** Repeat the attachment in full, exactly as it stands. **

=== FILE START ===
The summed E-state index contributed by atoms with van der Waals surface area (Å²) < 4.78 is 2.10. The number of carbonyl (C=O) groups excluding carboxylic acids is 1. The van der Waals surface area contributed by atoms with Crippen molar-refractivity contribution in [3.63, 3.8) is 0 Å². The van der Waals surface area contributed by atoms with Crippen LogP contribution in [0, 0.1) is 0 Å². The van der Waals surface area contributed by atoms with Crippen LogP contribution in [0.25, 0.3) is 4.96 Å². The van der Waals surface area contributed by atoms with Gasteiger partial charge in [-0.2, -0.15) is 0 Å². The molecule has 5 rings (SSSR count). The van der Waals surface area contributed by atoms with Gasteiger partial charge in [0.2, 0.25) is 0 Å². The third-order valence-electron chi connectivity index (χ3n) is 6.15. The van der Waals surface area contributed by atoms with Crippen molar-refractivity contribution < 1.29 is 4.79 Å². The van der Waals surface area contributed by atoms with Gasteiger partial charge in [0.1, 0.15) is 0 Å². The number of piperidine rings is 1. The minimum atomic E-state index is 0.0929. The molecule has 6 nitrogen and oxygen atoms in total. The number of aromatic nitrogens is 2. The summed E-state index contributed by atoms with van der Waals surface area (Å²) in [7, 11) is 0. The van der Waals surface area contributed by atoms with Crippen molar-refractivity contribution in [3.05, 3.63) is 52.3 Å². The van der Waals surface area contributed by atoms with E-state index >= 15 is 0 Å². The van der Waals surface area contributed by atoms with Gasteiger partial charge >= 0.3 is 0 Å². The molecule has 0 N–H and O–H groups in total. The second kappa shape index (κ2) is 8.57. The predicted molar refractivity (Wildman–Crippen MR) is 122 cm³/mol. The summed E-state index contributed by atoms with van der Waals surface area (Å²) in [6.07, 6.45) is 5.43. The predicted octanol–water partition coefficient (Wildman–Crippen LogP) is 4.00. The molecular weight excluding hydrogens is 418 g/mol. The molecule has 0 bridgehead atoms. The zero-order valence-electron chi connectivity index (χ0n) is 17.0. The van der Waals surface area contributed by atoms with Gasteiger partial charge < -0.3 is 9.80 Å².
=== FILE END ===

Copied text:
The summed E-state index contributed by atoms with van der Waals surface area (Å²) < 4.78 is 2.10. The number of carbonyl (C=O) groups excluding carboxylic acids is 1. The van der Waals surface area contributed by atoms with Crippen molar-refractivity contribution in [3.63, 3.8) is 0 Å². The van der Waals surface area contributed by atoms with Crippen LogP contribution in [0, 0.1) is 0 Å². The van der Waals surface area contributed by atoms with Crippen LogP contribution in [0.25, 0.3) is 4.96 Å². The van der Waals surface area contributed by atoms with Gasteiger partial charge in [-0.2, -0.15) is 0 Å². The molecule has 5 rings (SSSR count). The van der Waals surface area contributed by atoms with Gasteiger partial charge in [0.2, 0.25) is 0 Å². The third-order valence-electron chi connectivity index (χ3n) is 6.15. The van der Waals surface area contributed by atoms with Crippen molar-refractivity contribution < 1.29 is 4.79 Å². The van der Waals surface area contributed by atoms with Gasteiger partial charge in [0.1, 0.15) is 0 Å². The number of piperidine rings is 1. The minimum atomic E-state index is 0.0929. The molecule has 6 nitrogen and oxygen atoms in total. The number of aromatic nitrogens is 2. The summed E-state index contributed by atoms with van der Waals surface area (Å²) in [7, 11) is 0. The van der Waals surface area contributed by atoms with Crippen molar-refractivity contribution in [3.05, 3.63) is 52.3 Å². The van der Waals surface area contributed by atoms with E-state index >= 15 is 0 Å². The van der Waals surface area contributed by atoms with Gasteiger partial charge >= 0.3 is 0 Å². The molecule has 0 N–H and O–H groups in total. The second kappa shape index (κ2) is 8.57. The predicted molar refractivity (Wildman–Crippen MR) is 122 cm³/mol. The summed E-state index contributed by atoms with van der Waals surface area (Å²) in [6.07, 6.45) is 5.43. The predicted octanol–water partition coefficient (Wildman–Crippen LogP) is 4.00. The molecular weight excluding hydrogens is 418 g/mol. The molecule has 0 bridgehead atoms. The zero-order valence-electron chi connectivity index (χ0n) is 17.0. The van der Waals surface area contributed by atoms with Gasteiger partial charge < -0.3 is 9.80 Å².